Countries

Ghana

In Ghana, we fostered powerful coalitions from 2018-2022 to support a nationwide peasant farmers association and communities affected by mining to demand accountable delivery of services. Together we improved access to subsidized fertilizer and influenced mining policies and practices.
Open Budget Survey Results

Public Participation

20

Budget Oversight

39

Transparency

56

Initiatives in Ghana

239,096

metric tons of subsidized fertilizer reached small-holder farmers.

52%

of subsidized fertilizer was distributed specifically to women.

38,000

bags of fertilizer were distributed to 3,800 farmers in hard-to-reach areas, with the majority targeted to women.

Janet Atimoliga, a rice farmer, poses with rice seedlings on her farm as she is assisted by women from her local farmer group, Korania Wedamdaga Women's Cooperative, to transplant and apply fertilizer to rice seedlings. Navrongo, Upper East-Ghana.
SPARK initiative

Ghana’s farmers

Summary

We forged a strong coalition of allies to support the Peasant Farmers Association of Ghana (PFAG) to secure budget reforms that bolster their livelihoods and improve national food security. Smallholder farmers produce about 70% of the nation’s food crops, yet the high cost of supplies such as fertilizer and seeds, among other obstacles, has prevented these farmers from expanding production and securing their livelihoods.

Together with local technical partner SEND Ghana, PFAG incorporated new campaign skills to tackle difficult market conditions for rice farmers, improve access to the vital Fertilizer Subsidy Program and protect farmers from the economic strain of COVID-19.

These projects were implemented from 2018 to 2022. We concluded our work in Ghana at the end of 2022 and left the campaigns in our partners’ hands. We ensured that partners could continue to use budget tools and knowledge in future campaigns to improve subsidy access and other services for their members.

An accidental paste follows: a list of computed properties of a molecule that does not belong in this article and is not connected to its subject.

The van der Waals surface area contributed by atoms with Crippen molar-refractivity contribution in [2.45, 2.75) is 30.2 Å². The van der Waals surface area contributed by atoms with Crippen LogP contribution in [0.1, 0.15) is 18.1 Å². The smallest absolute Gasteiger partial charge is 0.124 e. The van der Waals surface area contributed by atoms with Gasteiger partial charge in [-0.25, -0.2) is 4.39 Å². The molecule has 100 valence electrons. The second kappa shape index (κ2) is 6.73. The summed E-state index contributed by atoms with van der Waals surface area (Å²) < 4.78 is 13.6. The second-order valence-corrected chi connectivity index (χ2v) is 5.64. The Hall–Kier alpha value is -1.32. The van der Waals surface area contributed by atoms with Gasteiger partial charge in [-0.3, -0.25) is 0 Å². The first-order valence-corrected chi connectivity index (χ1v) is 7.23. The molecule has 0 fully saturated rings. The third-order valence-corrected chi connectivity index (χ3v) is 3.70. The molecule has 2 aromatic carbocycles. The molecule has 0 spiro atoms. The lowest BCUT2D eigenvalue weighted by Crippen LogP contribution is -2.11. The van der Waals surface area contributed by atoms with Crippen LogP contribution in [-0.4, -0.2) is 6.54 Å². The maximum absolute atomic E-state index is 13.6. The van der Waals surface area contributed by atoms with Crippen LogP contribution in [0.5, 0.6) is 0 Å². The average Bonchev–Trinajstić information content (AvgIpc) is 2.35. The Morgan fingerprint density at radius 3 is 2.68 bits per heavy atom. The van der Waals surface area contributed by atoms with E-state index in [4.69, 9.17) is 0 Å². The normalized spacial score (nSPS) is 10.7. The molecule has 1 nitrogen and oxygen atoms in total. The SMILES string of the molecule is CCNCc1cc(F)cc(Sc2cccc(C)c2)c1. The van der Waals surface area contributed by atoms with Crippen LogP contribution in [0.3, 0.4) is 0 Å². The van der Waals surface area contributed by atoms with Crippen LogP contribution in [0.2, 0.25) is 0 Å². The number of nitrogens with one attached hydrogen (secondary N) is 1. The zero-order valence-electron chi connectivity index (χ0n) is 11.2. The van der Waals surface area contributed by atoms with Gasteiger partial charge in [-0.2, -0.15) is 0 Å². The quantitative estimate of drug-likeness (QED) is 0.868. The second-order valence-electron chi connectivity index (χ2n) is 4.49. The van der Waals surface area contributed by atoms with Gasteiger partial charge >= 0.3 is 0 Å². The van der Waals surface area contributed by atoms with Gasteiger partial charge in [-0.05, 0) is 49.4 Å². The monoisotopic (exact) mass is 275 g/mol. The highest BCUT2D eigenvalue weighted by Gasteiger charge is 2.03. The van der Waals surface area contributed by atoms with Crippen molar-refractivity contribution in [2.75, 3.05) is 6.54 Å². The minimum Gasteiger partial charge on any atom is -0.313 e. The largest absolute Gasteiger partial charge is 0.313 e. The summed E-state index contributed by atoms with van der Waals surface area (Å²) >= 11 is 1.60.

Impacts to date:

  • Honed the budget advocacy skills of a nationwide union representing 1 million individual farmers and 1,962 farmer-based organizations across all 10 regions of the country.
  • Embarked on the Eat Ghana Rice campaign to promote local rice over imported rice. As a result, farmers managed to sell all their rice in 2019 and avoid post-harvest losses.
    Trained 314 farmers in budget advocacy, including 75 women farmers.
  • Persuaded the government to increase the number of farmers receiving subsidized fuel from 1.2 million to 1.5 million in 2020, and 1.72 million in 2021.
  • Brought together women farmers to learn about gender issues in agriculture policy and explore ways of dealing with the challenges that inhibit women’s access to subsidized fertilizer.
  • Secured USD200 for 25,000 individual smallholder farmer households for COVID-19 relief.
  • Joined a technical committee meeting with rice processors, millers and traders to agree on prices for the 2019/20 agricultural season. For the first time, farmers played a lead role at the national level in determining the price for bulk purchases of rice.
  • Developed tools to monitor the distribution of subsidized fertilizer and track the process in real time. Feedback was gathered from over 4,200 recipients and 14 retailers and shared with relevant government ministries.
  • Established watchdog groups to monitor the smuggling of fertilizer across Ghana’s northern border in real time.
  • Used budget submissions to convince the government to increase its budget allocation for the subsidized fertilizer program by 40% in the 2022 budget.
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IBP is unique; unlike other donor organizations that have their own objectives, it allows us to do the things we think are best to address the concerns of our members.